As a user in the EEA, your approval is needed on a few things. To provide a better website experience, uses cookies (and other similar technologies) and may collect, process, and share personal data. Please choose which areas of our service you consent to our doing so.

    For more information on managing or withdrawing consents and how we handle data, visit our Privacy Policy at:

    Show Details
    HubPages Device IDThis is used to identify particular browsers or devices when the access the service, and is used for security reasons.
    LoginThis is necessary to sign in to the HubPages Service.
    Google RecaptchaThis is used to prevent bots and spam. (Privacy Policy)
    AkismetThis is used to detect comment spam. (Privacy Policy)
    HubPages Google AnalyticsThis is used to provide data on traffic to our website, all personally identifyable data is anonymized. (Privacy Policy)
    HubPages Traffic PixelThis is used to collect data on traffic to articles and other pages on our site. Unless you are signed in to a HubPages account, all personally identifiable information is anonymized.
    Amazon Web ServicesThis is a cloud services platform that we used to host our service. (Privacy Policy)
    CloudflareThis is a cloud CDN service that we use to efficiently deliver files required for our service to operate such as javascript, cascading style sheets, images, and videos. (Privacy Policy)
    Google Hosted LibrariesJavascript software libraries such as jQuery are loaded at endpoints on the or domains, for performance and efficiency reasons. (Privacy Policy)
    Google Custom SearchThis is feature allows you to search the site. (Privacy Policy)
    Google MapsSome articles have Google Maps embedded in them. (Privacy Policy)
    Google ChartsThis is used to display charts and graphs on articles and the author center. (Privacy Policy)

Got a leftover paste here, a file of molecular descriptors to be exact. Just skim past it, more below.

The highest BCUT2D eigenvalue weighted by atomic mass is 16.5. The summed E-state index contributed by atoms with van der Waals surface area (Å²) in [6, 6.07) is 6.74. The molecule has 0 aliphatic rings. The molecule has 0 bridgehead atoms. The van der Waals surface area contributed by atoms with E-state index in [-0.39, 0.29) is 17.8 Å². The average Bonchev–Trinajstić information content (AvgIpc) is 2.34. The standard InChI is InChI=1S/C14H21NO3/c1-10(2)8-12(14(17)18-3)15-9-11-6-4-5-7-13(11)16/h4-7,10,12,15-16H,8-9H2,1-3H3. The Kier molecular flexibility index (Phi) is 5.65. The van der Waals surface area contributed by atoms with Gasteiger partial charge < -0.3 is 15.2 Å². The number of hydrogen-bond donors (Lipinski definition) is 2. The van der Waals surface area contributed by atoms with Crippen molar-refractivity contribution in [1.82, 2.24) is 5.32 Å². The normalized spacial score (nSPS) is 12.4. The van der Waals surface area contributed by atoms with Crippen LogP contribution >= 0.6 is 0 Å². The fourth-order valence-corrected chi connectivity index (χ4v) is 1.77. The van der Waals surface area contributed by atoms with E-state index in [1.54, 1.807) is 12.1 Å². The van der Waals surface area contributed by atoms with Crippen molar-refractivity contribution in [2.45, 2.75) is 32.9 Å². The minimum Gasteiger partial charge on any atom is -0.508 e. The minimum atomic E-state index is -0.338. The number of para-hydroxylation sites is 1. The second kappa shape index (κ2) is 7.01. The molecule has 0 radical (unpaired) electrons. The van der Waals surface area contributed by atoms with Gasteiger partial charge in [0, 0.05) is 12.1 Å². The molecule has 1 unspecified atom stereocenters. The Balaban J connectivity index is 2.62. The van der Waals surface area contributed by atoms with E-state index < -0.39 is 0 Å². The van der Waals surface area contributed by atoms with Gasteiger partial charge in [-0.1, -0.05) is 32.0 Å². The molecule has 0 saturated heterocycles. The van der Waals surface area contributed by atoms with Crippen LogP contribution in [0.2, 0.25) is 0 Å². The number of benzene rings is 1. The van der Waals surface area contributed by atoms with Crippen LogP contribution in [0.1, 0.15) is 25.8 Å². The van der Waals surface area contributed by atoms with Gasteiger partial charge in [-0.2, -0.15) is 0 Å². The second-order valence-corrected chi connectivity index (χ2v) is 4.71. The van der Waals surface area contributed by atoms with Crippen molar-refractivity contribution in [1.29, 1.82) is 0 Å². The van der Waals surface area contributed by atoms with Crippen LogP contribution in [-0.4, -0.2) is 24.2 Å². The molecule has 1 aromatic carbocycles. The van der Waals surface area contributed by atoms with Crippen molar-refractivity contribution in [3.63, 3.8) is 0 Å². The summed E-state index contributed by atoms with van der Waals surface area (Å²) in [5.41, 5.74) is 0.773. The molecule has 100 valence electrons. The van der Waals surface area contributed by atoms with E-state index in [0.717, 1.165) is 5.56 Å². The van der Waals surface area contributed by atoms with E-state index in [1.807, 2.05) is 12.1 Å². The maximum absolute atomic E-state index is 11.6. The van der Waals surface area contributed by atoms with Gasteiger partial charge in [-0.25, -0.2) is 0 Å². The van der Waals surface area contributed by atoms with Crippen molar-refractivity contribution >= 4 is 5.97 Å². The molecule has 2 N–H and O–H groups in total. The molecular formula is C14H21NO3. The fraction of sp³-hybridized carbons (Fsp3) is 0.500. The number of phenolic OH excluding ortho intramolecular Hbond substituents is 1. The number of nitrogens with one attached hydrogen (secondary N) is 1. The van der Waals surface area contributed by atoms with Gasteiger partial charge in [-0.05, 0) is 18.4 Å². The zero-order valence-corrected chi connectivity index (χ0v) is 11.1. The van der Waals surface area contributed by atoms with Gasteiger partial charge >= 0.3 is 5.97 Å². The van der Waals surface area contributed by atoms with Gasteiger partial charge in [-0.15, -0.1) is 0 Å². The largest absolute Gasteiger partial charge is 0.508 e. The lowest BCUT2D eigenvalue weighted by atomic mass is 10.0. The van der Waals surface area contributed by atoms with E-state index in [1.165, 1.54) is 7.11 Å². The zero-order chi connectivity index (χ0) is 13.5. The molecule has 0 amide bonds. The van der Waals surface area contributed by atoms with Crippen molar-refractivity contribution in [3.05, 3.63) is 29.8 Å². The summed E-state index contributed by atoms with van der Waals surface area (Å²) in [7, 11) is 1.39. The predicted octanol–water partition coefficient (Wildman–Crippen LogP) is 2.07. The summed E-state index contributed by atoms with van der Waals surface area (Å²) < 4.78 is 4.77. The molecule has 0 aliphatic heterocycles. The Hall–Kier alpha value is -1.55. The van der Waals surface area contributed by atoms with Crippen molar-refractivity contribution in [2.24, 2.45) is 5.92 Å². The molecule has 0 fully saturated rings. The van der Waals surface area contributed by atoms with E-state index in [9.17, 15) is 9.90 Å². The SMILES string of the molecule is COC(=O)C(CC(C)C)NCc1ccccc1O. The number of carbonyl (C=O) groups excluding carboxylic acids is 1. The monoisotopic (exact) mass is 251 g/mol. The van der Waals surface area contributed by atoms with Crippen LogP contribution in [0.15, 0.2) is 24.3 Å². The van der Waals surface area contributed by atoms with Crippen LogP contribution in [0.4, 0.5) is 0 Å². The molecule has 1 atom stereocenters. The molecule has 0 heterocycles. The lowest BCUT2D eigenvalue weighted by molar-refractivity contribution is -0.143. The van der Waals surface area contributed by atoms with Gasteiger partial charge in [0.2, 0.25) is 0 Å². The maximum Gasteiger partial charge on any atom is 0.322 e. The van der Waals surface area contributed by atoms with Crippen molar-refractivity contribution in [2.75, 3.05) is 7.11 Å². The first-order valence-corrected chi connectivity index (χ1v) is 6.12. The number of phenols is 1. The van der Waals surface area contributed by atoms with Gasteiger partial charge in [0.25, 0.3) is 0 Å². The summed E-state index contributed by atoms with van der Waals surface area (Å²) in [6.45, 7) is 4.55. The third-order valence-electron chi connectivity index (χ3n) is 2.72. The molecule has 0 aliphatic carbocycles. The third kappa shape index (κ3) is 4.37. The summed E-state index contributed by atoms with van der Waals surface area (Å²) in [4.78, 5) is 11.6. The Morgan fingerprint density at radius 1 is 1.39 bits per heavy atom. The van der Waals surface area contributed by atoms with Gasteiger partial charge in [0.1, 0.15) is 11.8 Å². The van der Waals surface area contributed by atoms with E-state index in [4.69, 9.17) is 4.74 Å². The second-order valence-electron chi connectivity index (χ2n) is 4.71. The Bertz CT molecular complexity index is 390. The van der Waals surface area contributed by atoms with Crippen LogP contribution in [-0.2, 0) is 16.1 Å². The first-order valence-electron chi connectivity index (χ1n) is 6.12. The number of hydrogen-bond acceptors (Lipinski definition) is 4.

Google AdSense Host APIThis service allows you to sign up for or associate a Google AdSense account with HubPages, so that you can earn money from ads on your articles. No data is shared unless you engage with this feature. (Privacy Policy)
    Google YouTubeSome articles have YouTube videos embedded in them. (Privacy Policy)
    VimeoSome articles have Vimeo videos embedded in them. (Privacy Policy)
    PaypalThis is used for a registered author who enrolls in the HubPages Earnings program and requests to be paid via PayPal. No data is shared with Paypal unless you engage with this feature. (Privacy Policy)
    Facebook LoginYou can use this to streamline signing up for, or signing in to your Hubpages account. No data is shared with Facebook unless you engage with this feature. (Privacy Policy)
    MavenThis supports the Maven widget and search functionality. (Privacy Policy)
    Google AdSenseThis is an ad network. (Privacy Policy)
    Google DoubleClickGoogle provides ad serving technology and runs an ad network. (Privacy Policy)
    Index ExchangeThis is an ad network. (Privacy Policy)
    SovrnThis is an ad network. (Privacy Policy)
    Facebook AdsThis is an ad network. (Privacy Policy)
    Amazon Unified Ad MarketplaceThis is an ad network. (Privacy Policy)
    AppNexusThis is an ad network. (Privacy Policy)
    OpenxThis is an ad network. (Privacy Policy)
    Rubicon ProjectThis is an ad network. (Privacy Policy)
    TripleLiftThis is an ad network. (Privacy Policy)
    Say MediaWe partner with Say Media to deliver ad campaigns on our sites. (Privacy Policy)
    Remarketing PixelsWe may use remarketing pixels from advertising networks such as Google AdWords, Bing Ads, and Facebook in order to advertise the HubPages Service to people that have visited our sites.
    Conversion Tracking PixelsWe may use conversion tracking pixels from advertising networks such as Google AdWords, Bing Ads, and Facebook in order to identify when an advertisement has successfully resulted in the desired action, such as signing up for the HubPages Service or publishing an article on the HubPages Service.
    Author Google AnalyticsThis is used to provide traffic data and reports to the authors of articles on the HubPages Service. (Privacy Policy)
    ComscoreComScore is a media measurement and analytics company providing marketing data and analytics to enterprises, media and advertising agencies, and publishers. Non-consent will result in ComScore only processing obfuscated personal data. (Privacy Policy)
    Amazon Tracking PixelSome articles display amazon products as part of the Amazon Affiliate program, this pixel provides traffic statistics for those products (Privacy Policy)